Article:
She was glad that the family was returning—partly glad. But they were bringing houseguests with them—plural. Viscount Rawleigh she did not know. She had never met him and never heard of him before she came to live at Bodley-on-the-Water. But there were to be other guests, doubtless people of ton. And there was the chance that she might know one or more of them—or, more to the point, that at least one of them might know her.
It was a remote chance, but it filled her with unease.
She did not want the peace of her life disturbed. It had been too hard won.
They came in the middle of one brisk but sunny afternoon when she was standing at the end of her front path, bidding farewell to Miss Agatha Downes, spinster daughter of a former rector, who had called on her and taken tea with her. It was quite impossible to scurry back inside so that she might cower behind the parlor curtain and observe while remaining unobserved. All she could do was stand there, without even a bonnet to shield her face, and wait to be recognized. She envied Toby, her terrier, who was safe inside the house, barking noisily.
There were three carriages, if one discounted the baggage coaches, which were some distance behind. It was impossible to see who rode in them, though Mrs. Adams leaned forward in her seat in the first of them in order to raise one hand and incline her head to them. Rather like a queen acknowledging her peasant subjects, Catherine thought with the humor that had carried her through all her encounters with Mrs. Adams. She nodded her head in reply to the greeting.
There were three gentlemen on horseback. A quick glance assured Catherine that two of them were strangers. And the third was no threat either. She had smiled at Mr. Adams and curtsied to him—something she always avoided doing whenever she could with his wife—before something in his bearing and in the cool unsmiling, arrogant way he looked back at her alerted her to the fact that he was not Mr. Adams at all.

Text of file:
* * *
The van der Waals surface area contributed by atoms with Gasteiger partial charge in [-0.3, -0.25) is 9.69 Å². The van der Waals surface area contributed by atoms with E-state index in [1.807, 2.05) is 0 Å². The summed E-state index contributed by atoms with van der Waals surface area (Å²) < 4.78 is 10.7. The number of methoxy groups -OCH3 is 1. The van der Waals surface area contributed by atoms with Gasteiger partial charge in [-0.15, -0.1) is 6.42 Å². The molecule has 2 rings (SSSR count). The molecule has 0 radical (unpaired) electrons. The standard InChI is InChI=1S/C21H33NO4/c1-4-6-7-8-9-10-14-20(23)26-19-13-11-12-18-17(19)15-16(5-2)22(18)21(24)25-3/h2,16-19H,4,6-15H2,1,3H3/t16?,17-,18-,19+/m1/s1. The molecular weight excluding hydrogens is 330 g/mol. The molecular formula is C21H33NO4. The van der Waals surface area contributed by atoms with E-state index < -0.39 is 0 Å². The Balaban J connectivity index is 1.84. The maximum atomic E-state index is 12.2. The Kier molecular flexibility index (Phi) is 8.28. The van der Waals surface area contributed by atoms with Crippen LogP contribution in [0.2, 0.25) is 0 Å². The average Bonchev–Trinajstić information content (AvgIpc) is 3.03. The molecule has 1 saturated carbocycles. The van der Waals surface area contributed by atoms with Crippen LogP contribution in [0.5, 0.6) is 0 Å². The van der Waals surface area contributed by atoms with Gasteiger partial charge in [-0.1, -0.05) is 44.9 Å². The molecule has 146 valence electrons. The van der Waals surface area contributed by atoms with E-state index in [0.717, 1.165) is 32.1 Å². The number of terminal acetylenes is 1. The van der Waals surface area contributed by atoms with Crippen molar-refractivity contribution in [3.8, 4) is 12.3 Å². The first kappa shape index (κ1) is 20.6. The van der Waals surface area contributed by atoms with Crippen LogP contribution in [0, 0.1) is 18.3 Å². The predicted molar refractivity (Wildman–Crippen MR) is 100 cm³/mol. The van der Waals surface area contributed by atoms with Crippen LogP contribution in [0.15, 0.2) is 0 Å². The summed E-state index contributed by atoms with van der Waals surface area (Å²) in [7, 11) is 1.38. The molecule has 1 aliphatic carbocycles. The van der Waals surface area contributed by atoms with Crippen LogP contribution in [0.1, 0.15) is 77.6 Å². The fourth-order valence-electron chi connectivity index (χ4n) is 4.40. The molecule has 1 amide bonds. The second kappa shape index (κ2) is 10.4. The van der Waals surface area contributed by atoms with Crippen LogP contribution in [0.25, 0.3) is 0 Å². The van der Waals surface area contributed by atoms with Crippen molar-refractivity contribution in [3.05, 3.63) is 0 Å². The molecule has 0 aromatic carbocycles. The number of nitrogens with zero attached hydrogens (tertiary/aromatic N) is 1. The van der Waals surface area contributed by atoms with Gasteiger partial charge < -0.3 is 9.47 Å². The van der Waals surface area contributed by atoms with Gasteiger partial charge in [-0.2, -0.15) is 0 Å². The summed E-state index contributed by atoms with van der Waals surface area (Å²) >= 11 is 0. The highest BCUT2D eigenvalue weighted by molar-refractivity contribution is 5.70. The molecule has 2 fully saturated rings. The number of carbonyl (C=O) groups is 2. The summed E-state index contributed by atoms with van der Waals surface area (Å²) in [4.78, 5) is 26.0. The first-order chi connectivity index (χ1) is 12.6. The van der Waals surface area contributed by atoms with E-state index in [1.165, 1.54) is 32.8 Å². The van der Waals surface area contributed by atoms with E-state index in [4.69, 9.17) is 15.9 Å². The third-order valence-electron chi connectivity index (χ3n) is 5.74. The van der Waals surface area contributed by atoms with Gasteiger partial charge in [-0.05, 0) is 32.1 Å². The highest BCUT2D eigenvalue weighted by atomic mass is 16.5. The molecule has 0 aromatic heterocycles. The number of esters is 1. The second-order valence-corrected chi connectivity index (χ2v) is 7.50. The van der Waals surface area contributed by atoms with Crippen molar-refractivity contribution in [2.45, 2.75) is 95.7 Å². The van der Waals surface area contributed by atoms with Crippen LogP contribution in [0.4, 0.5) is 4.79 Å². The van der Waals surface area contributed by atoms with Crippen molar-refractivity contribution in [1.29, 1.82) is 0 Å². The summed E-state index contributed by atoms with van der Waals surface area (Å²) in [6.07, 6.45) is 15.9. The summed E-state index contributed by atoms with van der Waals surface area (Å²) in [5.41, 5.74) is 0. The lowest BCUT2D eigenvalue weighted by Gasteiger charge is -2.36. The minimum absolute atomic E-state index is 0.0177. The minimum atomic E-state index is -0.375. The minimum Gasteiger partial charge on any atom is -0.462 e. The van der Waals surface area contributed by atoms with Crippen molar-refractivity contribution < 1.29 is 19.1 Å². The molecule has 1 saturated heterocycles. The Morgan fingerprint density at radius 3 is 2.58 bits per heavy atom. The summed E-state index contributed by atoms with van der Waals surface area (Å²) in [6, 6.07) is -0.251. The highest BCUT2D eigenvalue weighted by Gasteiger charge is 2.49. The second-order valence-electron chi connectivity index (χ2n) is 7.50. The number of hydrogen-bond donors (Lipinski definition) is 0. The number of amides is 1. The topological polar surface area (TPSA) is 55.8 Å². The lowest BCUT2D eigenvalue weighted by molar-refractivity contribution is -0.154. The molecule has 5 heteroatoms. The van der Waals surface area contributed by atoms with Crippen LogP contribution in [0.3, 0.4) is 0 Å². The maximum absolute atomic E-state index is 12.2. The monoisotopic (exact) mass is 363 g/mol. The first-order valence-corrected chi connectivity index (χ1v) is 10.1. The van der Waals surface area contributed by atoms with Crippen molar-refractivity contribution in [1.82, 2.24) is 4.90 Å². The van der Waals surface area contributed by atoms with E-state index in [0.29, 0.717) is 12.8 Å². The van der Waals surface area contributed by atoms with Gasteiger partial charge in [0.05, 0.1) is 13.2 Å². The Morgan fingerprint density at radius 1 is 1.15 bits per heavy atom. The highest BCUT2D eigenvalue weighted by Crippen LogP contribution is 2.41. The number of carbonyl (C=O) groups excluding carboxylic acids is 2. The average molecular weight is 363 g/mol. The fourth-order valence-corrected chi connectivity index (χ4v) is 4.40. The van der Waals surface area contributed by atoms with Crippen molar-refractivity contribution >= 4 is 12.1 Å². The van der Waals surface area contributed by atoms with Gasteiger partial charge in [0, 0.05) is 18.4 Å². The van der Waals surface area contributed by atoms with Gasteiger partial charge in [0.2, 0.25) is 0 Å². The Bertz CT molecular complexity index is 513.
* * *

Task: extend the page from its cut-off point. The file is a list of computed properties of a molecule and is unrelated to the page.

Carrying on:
Of course, Mr. Adams had a twin—Viscount Rawleigh. How humiliating! She could feel the color rising hotly to her cheeks and hoped he had ridden on far enough not to have noticed. She also hoped it would seem that her curtsy had been in general acknowledgment of the whole group.
“My dear Mrs. Winters,” Miss Downes was saying, “how gratifying it is that we happened to be outside and so close to the road when Mr. Adams and his dear wife and their distinguished guests returned home. It was most agreeable of Mrs. Adams to nod to us, I am sure. She might have stayed back in the shadows, as I am certain she was inclined to do after the tedium of a long journey.
“Yes,” Catherine agreed, “traveling is indeed a tiresome business, Miss Downes, and I am sure they will all be thankful to be at Bodley House in time for tea.”
Miss Downes stepped out through the gateway and turned in the direction of home, eager to share what she had just seen with her aged invalid mother. Catherine looked after her down the street and saw in some amusement that everyone seemed to be out of doors. It was as if a great procession had just gone past and everyone was still basking in the glory of having seen it.
She was still feeling mortified. Perhaps Viscount Rawleigh would have realized the mistake she had made in singling him out for her curtsy—and her smile. Perhaps, she thought hopefully, other people in the village had done the same thing. Perhaps some of them did not realize even yet the mistake they had made.
His looks were almost identical to Mr. Adams’s, she thought. But if first impressions were anything to judge by—and she judged by them even though she realized that she was perhaps being unfair—he was quite different in character. This man was haughty and lacking in humor. There had been a coldness in his dark eyes. Perhaps it was a difference that twenty fateful minutes had wrought. Lord Rawleigh had all the consequence of a title and a large fortune and a rich and vast property to live up to.
She hoped she would not have the embarrassment of meeting him again. She hoped that his stay at Bodley would be of short duration, though it was altogether probable that he had not even noticed her more particularly than anyone else in his regal progress along the street.
© Mary Balogh